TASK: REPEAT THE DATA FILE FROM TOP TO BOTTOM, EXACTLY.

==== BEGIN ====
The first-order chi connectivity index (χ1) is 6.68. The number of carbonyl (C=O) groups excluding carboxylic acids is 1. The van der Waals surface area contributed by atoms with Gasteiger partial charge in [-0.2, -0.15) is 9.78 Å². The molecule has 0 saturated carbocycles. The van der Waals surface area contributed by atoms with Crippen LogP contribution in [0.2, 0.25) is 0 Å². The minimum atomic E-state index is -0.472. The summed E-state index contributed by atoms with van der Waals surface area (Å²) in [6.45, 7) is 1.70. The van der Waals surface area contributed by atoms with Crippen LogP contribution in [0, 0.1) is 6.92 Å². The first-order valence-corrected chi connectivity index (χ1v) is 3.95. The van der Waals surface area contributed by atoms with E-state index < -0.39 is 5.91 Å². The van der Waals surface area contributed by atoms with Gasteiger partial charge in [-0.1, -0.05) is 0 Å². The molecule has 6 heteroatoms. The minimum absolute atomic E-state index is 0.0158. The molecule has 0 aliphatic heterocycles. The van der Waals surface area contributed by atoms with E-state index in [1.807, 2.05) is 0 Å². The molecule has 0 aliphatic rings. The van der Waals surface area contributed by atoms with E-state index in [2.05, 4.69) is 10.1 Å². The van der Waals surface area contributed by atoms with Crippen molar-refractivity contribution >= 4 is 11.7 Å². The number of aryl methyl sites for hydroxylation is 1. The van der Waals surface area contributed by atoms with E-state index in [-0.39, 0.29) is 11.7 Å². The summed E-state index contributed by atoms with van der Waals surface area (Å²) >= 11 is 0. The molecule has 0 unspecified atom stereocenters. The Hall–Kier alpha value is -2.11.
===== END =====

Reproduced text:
The first-order chi connectivity index (χ1) is 6.68. The number of carbonyl (C=O) groups excluding carboxylic acids is 1. The van der Waals surface area contributed by atoms with Gasteiger partial charge in [-0.2, -0.15) is 9.78 Å². The molecule has 0 saturated carbocycles. The van der Waals surface area contributed by atoms with Crippen LogP contribution in [0.2, 0.25) is 0 Å². The minimum atomic E-state index is -0.472. The summed E-state index contributed by atoms with van der Waals surface area (Å²) in [6.45, 7) is 1.70. The van der Waals surface area contributed by atoms with Crippen LogP contribution in [0, 0.1) is 6.92 Å². The first-order valence-corrected chi connectivity index (χ1v) is 3.95. The van der Waals surface area contributed by atoms with E-state index < -0.39 is 5.91 Å². The van der Waals surface area contributed by atoms with Gasteiger partial charge in [-0.1, -0.05) is 0 Å². The molecule has 6 heteroatoms. The minimum absolute atomic E-state index is 0.0158. The molecule has 0 aliphatic heterocycles. The van der Waals surface area contributed by atoms with E-state index in [1.807, 2.05) is 0 Å². The molecule has 0 aliphatic rings. The van der Waals surface area contributed by atoms with E-state index in [2.05, 4.69) is 10.1 Å². The van der Waals surface area contributed by atoms with Crippen molar-refractivity contribution >= 4 is 11.7 Å². The number of aryl methyl sites for hydroxylation is 1. The van der Waals surface area contributed by atoms with E-state index in [-0.39, 0.29) is 11.7 Å². The summed E-state index contributed by atoms with van der Waals surface area (Å²) >= 11 is 0. The molecule has 0 unspecified atom stereocenters. The Hall–Kier alpha value is -2.11.